BARBADOS PLANS TO DEVELOP OUT OF THIS WORLD
Barbados Is Opening a Diplomatic Embassy in the Metaverse
When Barbados, population 287,370, opens its next embassy, almost anyone on the planet will be able to knock on the door.
The diplomatic compound is being built in Decentraland, an online world, or metaverse, accessible through a computer and a virtual reality headset.
Skeptics take note: A plot of virtual real estate in Decentraland recently sold for $2.43 million. Gucci, Christian Dior and Ralph Lauren are selling virtual clothing in 3D worlds. The crypto asset management firm Grayscale estimates the metaverse is “a trillion-dollar revenue opportunity.”
So, a virtual embassy-row seems inevitable, said Gabriel Abed, the man behind Barbados’ digital-diplomacy push.
“This is going to change the way the world works,” Abed, 35, said in a telephone interview from Dubai, where he’s Barbados’ real-world ambassador to the United Arab Emirates. “The embassy is a small thing. The big thing is what governments can do together when land is no longer physical land and limitations are no longer part of the equation.”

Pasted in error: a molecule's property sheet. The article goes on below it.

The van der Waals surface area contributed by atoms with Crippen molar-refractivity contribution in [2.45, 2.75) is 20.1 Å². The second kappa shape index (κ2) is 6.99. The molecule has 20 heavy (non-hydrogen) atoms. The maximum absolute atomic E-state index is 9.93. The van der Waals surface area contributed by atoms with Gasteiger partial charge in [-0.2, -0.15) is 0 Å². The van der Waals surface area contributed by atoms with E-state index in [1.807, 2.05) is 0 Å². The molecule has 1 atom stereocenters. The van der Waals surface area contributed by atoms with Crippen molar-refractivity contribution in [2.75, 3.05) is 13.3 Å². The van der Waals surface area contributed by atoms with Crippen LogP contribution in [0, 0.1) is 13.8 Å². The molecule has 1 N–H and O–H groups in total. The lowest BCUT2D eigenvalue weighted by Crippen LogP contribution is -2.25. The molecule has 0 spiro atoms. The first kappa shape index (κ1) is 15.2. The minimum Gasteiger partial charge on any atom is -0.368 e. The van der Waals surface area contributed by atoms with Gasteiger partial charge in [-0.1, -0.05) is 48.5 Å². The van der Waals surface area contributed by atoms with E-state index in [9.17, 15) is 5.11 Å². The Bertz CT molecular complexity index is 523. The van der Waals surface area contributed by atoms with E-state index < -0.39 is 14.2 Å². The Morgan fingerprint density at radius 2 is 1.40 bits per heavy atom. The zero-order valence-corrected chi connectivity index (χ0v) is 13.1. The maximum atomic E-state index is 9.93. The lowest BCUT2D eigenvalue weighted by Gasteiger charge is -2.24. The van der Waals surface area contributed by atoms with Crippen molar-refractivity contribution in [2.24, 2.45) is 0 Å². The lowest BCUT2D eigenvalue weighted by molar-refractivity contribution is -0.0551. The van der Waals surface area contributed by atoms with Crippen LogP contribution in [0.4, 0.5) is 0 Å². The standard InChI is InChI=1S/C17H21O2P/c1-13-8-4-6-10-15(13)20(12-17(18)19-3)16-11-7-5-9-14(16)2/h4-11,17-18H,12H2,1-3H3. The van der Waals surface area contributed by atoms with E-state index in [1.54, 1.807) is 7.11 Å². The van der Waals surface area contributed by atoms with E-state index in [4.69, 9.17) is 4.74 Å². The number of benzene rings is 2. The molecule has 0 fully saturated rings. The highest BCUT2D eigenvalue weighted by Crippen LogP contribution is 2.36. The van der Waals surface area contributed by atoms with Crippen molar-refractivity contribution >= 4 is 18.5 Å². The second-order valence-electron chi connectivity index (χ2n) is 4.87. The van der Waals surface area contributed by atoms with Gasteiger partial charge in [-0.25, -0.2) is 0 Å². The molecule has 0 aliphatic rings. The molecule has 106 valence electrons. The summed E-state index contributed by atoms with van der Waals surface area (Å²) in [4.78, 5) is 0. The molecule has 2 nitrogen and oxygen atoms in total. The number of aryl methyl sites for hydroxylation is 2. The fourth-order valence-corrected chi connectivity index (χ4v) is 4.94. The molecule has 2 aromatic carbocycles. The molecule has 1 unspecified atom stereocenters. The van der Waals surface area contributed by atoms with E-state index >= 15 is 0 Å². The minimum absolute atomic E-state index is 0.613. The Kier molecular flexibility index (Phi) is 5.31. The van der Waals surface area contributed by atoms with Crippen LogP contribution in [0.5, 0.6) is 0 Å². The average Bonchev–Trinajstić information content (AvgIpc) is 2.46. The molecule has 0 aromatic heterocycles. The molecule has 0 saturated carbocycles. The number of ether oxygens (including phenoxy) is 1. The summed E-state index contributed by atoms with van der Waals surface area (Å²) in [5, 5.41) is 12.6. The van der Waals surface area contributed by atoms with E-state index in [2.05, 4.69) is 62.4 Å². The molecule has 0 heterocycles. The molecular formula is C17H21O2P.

Even before Facebook changed its name to Meta in October, the so-called metaverse was growing quickly.
In broad strokes, a metaverse is an online and immersive environment where people can interact in real-time through avatars. Decentraland allows users to buy and sell digital art and virtual parcels of land or attend virtual-world music festivals with real-world acts.